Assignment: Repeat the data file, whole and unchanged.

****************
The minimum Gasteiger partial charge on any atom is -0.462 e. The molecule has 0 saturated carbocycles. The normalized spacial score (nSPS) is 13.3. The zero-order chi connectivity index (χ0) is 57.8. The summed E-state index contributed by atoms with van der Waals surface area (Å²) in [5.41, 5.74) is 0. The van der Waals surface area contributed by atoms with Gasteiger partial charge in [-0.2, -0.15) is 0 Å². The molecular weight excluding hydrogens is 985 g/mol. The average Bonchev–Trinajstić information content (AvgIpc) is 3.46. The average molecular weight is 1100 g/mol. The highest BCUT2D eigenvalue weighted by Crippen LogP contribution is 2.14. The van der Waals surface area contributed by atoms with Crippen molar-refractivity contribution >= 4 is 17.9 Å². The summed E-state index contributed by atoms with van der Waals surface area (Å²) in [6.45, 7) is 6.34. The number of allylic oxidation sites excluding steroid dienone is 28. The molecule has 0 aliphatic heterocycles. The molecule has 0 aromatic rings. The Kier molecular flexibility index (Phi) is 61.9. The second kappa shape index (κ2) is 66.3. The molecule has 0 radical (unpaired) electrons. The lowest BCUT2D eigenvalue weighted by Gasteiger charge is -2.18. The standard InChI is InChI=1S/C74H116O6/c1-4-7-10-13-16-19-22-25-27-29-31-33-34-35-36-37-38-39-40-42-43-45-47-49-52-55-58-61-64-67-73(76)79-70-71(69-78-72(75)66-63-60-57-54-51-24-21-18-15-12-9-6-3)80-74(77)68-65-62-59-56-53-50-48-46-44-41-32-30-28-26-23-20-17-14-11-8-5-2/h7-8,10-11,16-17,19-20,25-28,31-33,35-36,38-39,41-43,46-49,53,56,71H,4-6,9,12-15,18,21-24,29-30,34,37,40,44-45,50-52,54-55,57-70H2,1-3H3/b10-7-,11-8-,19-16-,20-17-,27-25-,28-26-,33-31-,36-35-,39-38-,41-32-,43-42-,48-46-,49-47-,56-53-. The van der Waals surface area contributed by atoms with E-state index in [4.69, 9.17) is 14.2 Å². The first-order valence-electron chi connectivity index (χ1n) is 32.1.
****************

The minimum Gasteiger partial charge on any atom is -0.462 e. The molecule has 0 saturated carbocycles. The normalized spacial score (nSPS) is 13.3. The zero-order chi connectivity index (χ0) is 57.8. The summed E-state index contributed by atoms with van der Waals surface area (Å²) in [5.41, 5.74) is 0. The van der Waals surface area contributed by atoms with Gasteiger partial charge in [-0.2, -0.15) is 0 Å². The molecular weight excluding hydrogens is 985 g/mol. The average Bonchev–Trinajstić information content (AvgIpc) is 3.46. The average molecular weight is 1100 g/mol. The highest BCUT2D eigenvalue weighted by Crippen LogP contribution is 2.14. The van der Waals surface area contributed by atoms with Crippen molar-refractivity contribution >= 4 is 17.9 Å². The summed E-state index contributed by atoms with van der Waals surface area (Å²) in [6.45, 7) is 6.34. The number of allylic oxidation sites excluding steroid dienone is 28. The molecule has 0 aliphatic heterocycles. The molecule has 0 aromatic rings. The Kier molecular flexibility index (Phi) is 61.9. The second kappa shape index (κ2) is 66.3. The molecule has 0 radical (unpaired) electrons. The lowest BCUT2D eigenvalue weighted by Gasteiger charge is -2.18. The standard InChI is InChI=1S/C74H116O6/c1-4-7-10-13-16-19-22-25-27-29-31-33-34-35-36-37-38-39-40-42-43-45-47-49-52-55-58-61-64-67-73(76)79-70-71(69-78-72(75)66-63-60-57-54-51-24-21-18-15-12-9-6-3)80-74(77)68-65-62-59-56-53-50-48-46-44-41-32-30-28-26-23-20-17-14-11-8-5-2/h7-8,10-11,16-17,19-20,25-28,31-33,35-36,38-39,41-43,46-49,53,56,71H,4-6,9,12-15,18,21-24,29-30,34,37,40,44-45,50-52,54-55,57-70H2,1-3H3/b10-7-,11-8-,19-16-,20-17-,27-25-,28-26-,33-31-,36-35-,39-38-,41-32-,43-42-,48-46-,49-47-,56-53-. The van der Waals surface area contributed by atoms with E-state index in [4.69, 9.17) is 14.2 Å². The first-order valence-electron chi connectivity index (χ1n) is 32.1.